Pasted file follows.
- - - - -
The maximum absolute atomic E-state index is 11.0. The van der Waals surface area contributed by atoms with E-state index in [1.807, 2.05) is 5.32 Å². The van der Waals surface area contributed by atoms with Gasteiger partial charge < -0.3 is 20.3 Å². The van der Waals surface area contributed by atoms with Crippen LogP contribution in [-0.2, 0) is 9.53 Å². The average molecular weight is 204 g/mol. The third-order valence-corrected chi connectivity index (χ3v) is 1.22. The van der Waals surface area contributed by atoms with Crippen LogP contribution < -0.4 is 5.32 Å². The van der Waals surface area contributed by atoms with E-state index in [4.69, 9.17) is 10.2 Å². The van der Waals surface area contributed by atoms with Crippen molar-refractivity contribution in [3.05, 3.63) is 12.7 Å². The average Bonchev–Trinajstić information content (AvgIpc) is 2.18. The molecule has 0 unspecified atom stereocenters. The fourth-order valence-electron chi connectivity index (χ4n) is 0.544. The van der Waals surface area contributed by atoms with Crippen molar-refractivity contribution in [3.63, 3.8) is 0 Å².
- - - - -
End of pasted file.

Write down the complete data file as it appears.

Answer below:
The maximum absolute atomic E-state index is 11.0. The van der Waals surface area contributed by atoms with E-state index in [1.807, 2.05) is 5.32 Å². The van der Waals surface area contributed by atoms with Gasteiger partial charge < -0.3 is 20.3 Å². The van der Waals surface area contributed by atoms with Crippen LogP contribution in [-0.2, 0) is 9.53 Å². The average molecular weight is 204 g/mol. The third-order valence-corrected chi connectivity index (χ3v) is 1.22. The van der Waals surface area contributed by atoms with Crippen LogP contribution < -0.4 is 5.32 Å². The van der Waals surface area contributed by atoms with E-state index in [4.69, 9.17) is 10.2 Å². The van der Waals surface area contributed by atoms with Crippen molar-refractivity contribution in [3.05, 3.63) is 12.7 Å². The average Bonchev–Trinajstić information content (AvgIpc) is 2.18. The molecule has 0 unspecified atom stereocenters. The fourth-order valence-electron chi connectivity index (χ4n) is 0.544. The van der Waals surface area contributed by atoms with Crippen molar-refractivity contribution in [3.63, 3.8) is 0 Å².